After Colorado and Washington passed initiatives to legalize marijuana in 2012, MJ Freeway’s cofounders, CEO Amy Poinsett and COO Jessica Billingsley, moved to expand into the adult-use market. In 2013, Poinsett was appointed to Colorado’s advisory panel that develops rules for retail marijuana sales. Things were looking really good.
“MJ Freeway was first-to-market with seed-to-sale tracking,” Jeanette Ward, their vice president of global marketing and communications, tells Freedom Leaf. “We invented the seed-to-sale tracking, because our clients needed to track cannabis throughout its life cycle with an exactness and precision that it deserved, and no other technology product on the market met their needs. We believe our commitment to innovation has helped us continue to lead in the market.”
Computer systems, however, have to be secure. Unfortunately, security is often an afterthought with systems handling large amounts of data, even those at major technology companies. You hear about data breaches all the time: personal data, credit card information and confidential materials getting stolen or sometimes even destroyed, websites being taken down, and services going offline.
The first big cyber attack on MJ Freeway happened last January. Its systems—both main servers and their backups went down completely. Companies that relied on its software to manage every aspect of their businesses were left hanging for several days. MJ Freeway assured people that no patient information or other data had been stolen, but the files were corrupted beyond repair and unusable. Its massive databases had to be reconstructed largely by hand.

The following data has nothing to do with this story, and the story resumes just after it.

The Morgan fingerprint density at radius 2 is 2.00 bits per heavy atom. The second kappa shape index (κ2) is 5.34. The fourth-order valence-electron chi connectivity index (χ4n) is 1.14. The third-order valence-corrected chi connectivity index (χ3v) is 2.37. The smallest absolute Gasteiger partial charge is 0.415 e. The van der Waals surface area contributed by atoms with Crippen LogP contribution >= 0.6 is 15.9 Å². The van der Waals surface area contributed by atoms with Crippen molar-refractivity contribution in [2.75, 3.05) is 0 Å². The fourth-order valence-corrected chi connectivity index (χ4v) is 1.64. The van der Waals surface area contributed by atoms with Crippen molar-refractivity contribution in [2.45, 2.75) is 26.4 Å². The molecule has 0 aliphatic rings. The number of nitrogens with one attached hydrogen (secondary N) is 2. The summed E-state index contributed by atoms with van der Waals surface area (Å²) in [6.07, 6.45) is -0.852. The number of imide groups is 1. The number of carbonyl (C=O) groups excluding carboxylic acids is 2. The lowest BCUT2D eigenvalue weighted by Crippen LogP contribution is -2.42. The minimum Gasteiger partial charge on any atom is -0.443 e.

If those companies had just used the software for their own business purposes, it would’ve been inconvenient, but manageable. The problem is that monitoring and compliance are mandatory in adult use and medical states, so cannabis businesses can’t afford to have them go down. Not surprisingly, some of MJ Freeway’s customers started looking at other systems.
Despite this major breach, five months later, on June 13, Washington State’s Liquor and Cannabis Board awarded MJ Freeway the contract to set up its regulatory compliance system. (BioTrackTHC had previously held that contract.) It was probably just a coincidence, but the next big cyber attack against MJ Freeway happened a week later. This time, the hackers hit the company where it hurts most: They posted the proprietary source code underlying its software on GitHub, a major software repository. MJ Freeway took the matter to law enforcement, which investigated it as theft. The code was taken down, but it may still be available illegally on other parts of the Internet.
“MJ Freeway’s security protections were high before the January 2017 attack, and now our defenses are the most robust in the industry,” Ward explains. “First, we upgraded security overall by moving to Amazon Web Services. We had a great firewall before. Now, with Amazon, we have the most sophisticated firewall that exists and the best engineers in the world that can work on it. Second, we’ve hired a third-party security firm to perform ongoing security audits to ensure security is continually the best it can be. Third, we’ve taken direct measures to address the specifics of how the January 2017 attack occurred. This matter is still under investigation.”